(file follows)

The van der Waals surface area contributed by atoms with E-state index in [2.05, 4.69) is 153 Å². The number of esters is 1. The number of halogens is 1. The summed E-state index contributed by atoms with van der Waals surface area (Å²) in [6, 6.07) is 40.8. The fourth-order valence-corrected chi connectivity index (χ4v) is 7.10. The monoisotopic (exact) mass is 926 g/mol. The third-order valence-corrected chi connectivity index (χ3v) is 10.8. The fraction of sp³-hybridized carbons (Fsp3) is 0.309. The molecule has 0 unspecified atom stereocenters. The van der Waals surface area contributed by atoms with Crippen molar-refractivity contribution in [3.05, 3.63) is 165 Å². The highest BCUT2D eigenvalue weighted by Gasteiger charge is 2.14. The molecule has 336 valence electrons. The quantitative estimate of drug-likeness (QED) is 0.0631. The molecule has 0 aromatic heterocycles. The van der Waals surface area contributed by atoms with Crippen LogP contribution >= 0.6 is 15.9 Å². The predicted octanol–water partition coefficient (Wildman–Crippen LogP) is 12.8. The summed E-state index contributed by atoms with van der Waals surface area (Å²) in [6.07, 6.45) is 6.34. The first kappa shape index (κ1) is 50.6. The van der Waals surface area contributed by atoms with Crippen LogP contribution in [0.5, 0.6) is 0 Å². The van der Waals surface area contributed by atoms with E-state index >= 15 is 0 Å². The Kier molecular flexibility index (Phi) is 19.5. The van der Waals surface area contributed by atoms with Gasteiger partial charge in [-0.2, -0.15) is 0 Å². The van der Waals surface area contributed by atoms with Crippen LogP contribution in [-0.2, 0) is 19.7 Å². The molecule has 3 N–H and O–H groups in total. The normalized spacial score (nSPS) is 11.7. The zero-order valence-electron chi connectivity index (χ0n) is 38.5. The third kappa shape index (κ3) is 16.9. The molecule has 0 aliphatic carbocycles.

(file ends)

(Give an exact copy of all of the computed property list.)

The van der Waals surface area contributed by atoms with E-state index in [2.05, 4.69) is 153 Å². The number of esters is 1. The number of halogens is 1. The summed E-state index contributed by atoms with van der Waals surface area (Å²) in [6, 6.07) is 40.8. The fourth-order valence-corrected chi connectivity index (χ4v) is 7.10. The monoisotopic (exact) mass is 926 g/mol. The third-order valence-corrected chi connectivity index (χ3v) is 10.8. The fraction of sp³-hybridized carbons (Fsp3) is 0.309. The molecule has 0 unspecified atom stereocenters. The van der Waals surface area contributed by atoms with Crippen molar-refractivity contribution in [3.05, 3.63) is 165 Å². The highest BCUT2D eigenvalue weighted by Gasteiger charge is 2.14. The molecule has 336 valence electrons. The quantitative estimate of drug-likeness (QED) is 0.0631. The molecule has 0 aromatic heterocycles. The van der Waals surface area contributed by atoms with Crippen LogP contribution >= 0.6 is 15.9 Å². The predicted octanol–water partition coefficient (Wildman–Crippen LogP) is 12.8. The summed E-state index contributed by atoms with van der Waals surface area (Å²) in [6.07, 6.45) is 6.34. The first kappa shape index (κ1) is 50.6. The van der Waals surface area contributed by atoms with Crippen LogP contribution in [0.5, 0.6) is 0 Å². The van der Waals surface area contributed by atoms with E-state index >= 15 is 0 Å². The Kier molecular flexibility index (Phi) is 19.5. The van der Waals surface area contributed by atoms with Gasteiger partial charge in [-0.2, -0.15) is 0 Å². The van der Waals surface area contributed by atoms with Crippen LogP contribution in [-0.2, 0) is 19.7 Å². The molecule has 3 N–H and O–H groups in total. The normalized spacial score (nSPS) is 11.7. The zero-order valence-electron chi connectivity index (χ0n) is 38.5. The third kappa shape index (κ3) is 16.9. The molecule has 0 aliphatic carbocycles.